- Textual materials (records, papers, articles, lesson plans, etc.: PDF, DOCX, ASCII, HTML, XML)
- Images (scanned materials, digital images and art: TIFF, JPEG, JPEG2000)
- Audiovisual materials (digitized or born digital video and audio resources: Accept all formats at this point including: MOV, WAV, MPEG, AVI, MP4
Roles and Responsibilities:
The Digital Preservation Task Force : a group of existing archivists and librarians at the Library who hold permanent or annual membership. The task force develops the goals and direction of the Digital Preservation Program. The task force investigates and assesses digital preservation tools and solutions and presents findings to the Library Administration for review. The task force creates this digital preservation policy and workflow for the library and is responsible for updating it as needed.
Leadership/Library Administration: Directors or head of each department in the library that govern and implements policy in the library. Leadership will support and collaborate with the task force members on goals. Library leadership will review, approve, and integrate the outcomes of task force findings and reports into library policy and their respective department goals to create an environment of uniform accountability and progress.
Producers (Library Faculty and Staff and Archives Donors) : Producers are the creators of the content included in the Digital Preservation Program. Producers create or use digital materials that have lasting or archival value. Producers will be responsible for managing materials prior to transfer to the archives. This includes: identifying materials in need of long-term preservation, providing appropriate description for those materials prior to transfer to the Digital Preservation Program, using and submitting acceptable file formats to include in the digital preservation program, and for communicating with the task force when there are materials in need of preservation.
Consumers: All internal and external users including but not limited to: researchers, students, UB library and university faculty, and non-UB university faculty, the general public, or other organizations who use content identified for digital preservation or currently stored in the digital archive. Consumers are responsible for honoring applicable copyright restrictions, licensing agreements, and Library policies.
IT Services: The University Office of Technology Services (OTS) with the support of the Integrated Digital Services (IDS) department of the Library are responsible for the maintenance and security of the servers, digital preservation tools and software, networks, and storage systems employed by the Digital Preservation Program. OTS, IDS, and the Digital Preservation Task Force ensure that the Digital Preservation Program systems and tools are working properly and efficiently in a sustainable manner.
Challenges, Risks, and Incentives
Digital preservation programs face challenges and risks such as:
- Training and Expertise : To remain current in the field of digital preservation, task force members and IT services must engage in continuing educational opportunities and/or new membership must possess current knowledge in the field.
- Rapid growth : The materials held by and created by the Library departments are large and complex. For example, the digital collections managed by the Special Collections & Archives grow constantly and the resources created by other Library departments are increasingly born-digital. Managing these materials requires an investment in technology, resources, and staffing that must meet the demands and obligations of the Digital Preservation Program.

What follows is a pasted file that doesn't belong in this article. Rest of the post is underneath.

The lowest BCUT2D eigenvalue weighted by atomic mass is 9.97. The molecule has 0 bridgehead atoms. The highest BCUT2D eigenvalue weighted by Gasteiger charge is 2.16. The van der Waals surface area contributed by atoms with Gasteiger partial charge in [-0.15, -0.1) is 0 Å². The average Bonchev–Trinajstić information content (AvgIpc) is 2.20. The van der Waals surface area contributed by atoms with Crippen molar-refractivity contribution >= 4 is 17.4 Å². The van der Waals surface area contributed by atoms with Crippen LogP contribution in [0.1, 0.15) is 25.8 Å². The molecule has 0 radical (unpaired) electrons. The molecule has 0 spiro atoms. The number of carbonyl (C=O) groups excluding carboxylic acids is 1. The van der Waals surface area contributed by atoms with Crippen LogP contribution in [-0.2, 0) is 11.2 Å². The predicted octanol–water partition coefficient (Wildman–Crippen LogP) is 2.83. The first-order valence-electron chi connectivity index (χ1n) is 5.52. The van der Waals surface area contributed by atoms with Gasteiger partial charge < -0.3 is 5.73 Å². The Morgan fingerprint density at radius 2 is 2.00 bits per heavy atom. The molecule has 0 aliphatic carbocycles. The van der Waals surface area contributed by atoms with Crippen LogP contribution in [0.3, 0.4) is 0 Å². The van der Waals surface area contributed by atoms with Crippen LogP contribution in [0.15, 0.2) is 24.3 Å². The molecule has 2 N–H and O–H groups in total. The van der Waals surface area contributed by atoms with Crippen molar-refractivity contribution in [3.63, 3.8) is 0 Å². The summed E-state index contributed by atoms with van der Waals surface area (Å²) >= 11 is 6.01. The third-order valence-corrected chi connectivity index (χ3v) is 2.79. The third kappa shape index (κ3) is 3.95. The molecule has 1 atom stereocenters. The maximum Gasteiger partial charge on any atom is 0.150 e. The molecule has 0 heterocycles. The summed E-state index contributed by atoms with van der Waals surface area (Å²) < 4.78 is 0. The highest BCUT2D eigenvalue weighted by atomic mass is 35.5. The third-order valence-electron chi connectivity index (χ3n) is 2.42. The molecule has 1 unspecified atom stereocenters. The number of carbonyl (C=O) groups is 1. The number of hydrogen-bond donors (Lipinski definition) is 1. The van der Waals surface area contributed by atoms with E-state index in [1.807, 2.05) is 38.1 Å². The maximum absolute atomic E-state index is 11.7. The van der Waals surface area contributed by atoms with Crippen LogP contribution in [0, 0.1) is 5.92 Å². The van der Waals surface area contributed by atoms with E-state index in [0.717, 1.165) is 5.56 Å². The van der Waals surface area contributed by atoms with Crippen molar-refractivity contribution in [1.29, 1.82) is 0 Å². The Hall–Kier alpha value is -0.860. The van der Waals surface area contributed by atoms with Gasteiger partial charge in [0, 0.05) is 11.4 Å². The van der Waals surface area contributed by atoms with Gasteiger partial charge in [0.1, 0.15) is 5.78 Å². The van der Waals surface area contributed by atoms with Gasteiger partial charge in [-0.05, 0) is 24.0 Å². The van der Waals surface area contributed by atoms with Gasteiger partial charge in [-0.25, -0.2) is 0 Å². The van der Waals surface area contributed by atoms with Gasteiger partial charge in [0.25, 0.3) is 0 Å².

Change, Sustainability, and Support: The sustainability of staffing, organizational infrastructure and support, and rapid growth may occur faster than the Digital Preservation Program can adapt which could put the goals of the program in jeopardy. Technology changes frequently along with acceptable formats, and dissemination and preservation mechanisms and platforms. As the Digital Preservation Program grows it will be vital that the Library monitor the changing needs of materials, and update policies and procedures. The Library should dedicate sufficient funding to support the Digital Preservation Program.
- Communication: All participating parties (the Digital Preservation Task Force, IT professionals, and Library Administration) must commit to clear, open, honest communication regarding the Program. Regular reports and documentation should be provided to relevant parties.
Born-digital: Information created in electronic format.
Digital surrogate: materials that were originally created in analog form, but were reformatted into digital form, usually for preservation and access
Metadata: A characterization or description documenting the identification, management, nature, use, or location of information resources (data).
Open Archival Information System (OAIS): A high-level model that describes the components and processes necessary for a digital archives, including six distinct functional areas: ingest, archival storage, data management, administration, preservation planning, and access.
- Rockefeller Archive Center Digital Preservation Policy https://rockarch.org/programs/digital/DigPresPolicy.php
- Digital Preservation Policy: Libraries - Northwestern University https://www.library.northwestern.edu/about/administration/policies/digital-preservation-policy.html
- Digital Preservation Policy | Northern Illinois University Digital Library https://digital.lib.niu.edu/policy/digital-preservation/digital-preservation-policy
- North Carolina Digital Preservation Policy https://digitalpreservation.ncdcr.gov/digital_preservation_policy_dcr.pdf
- Digital Preservation Step by Step by the Orbis Cascade Alliance to assist https://orbiscascadeccd.github.io/digprezsteps/instructions.html
- A Glossary of Archival and Records Terminology https://www2.archivists.org/glossary
- NDSA Levels of Preservation: https://ndsa.org/activities/levels-of-digital-preservation/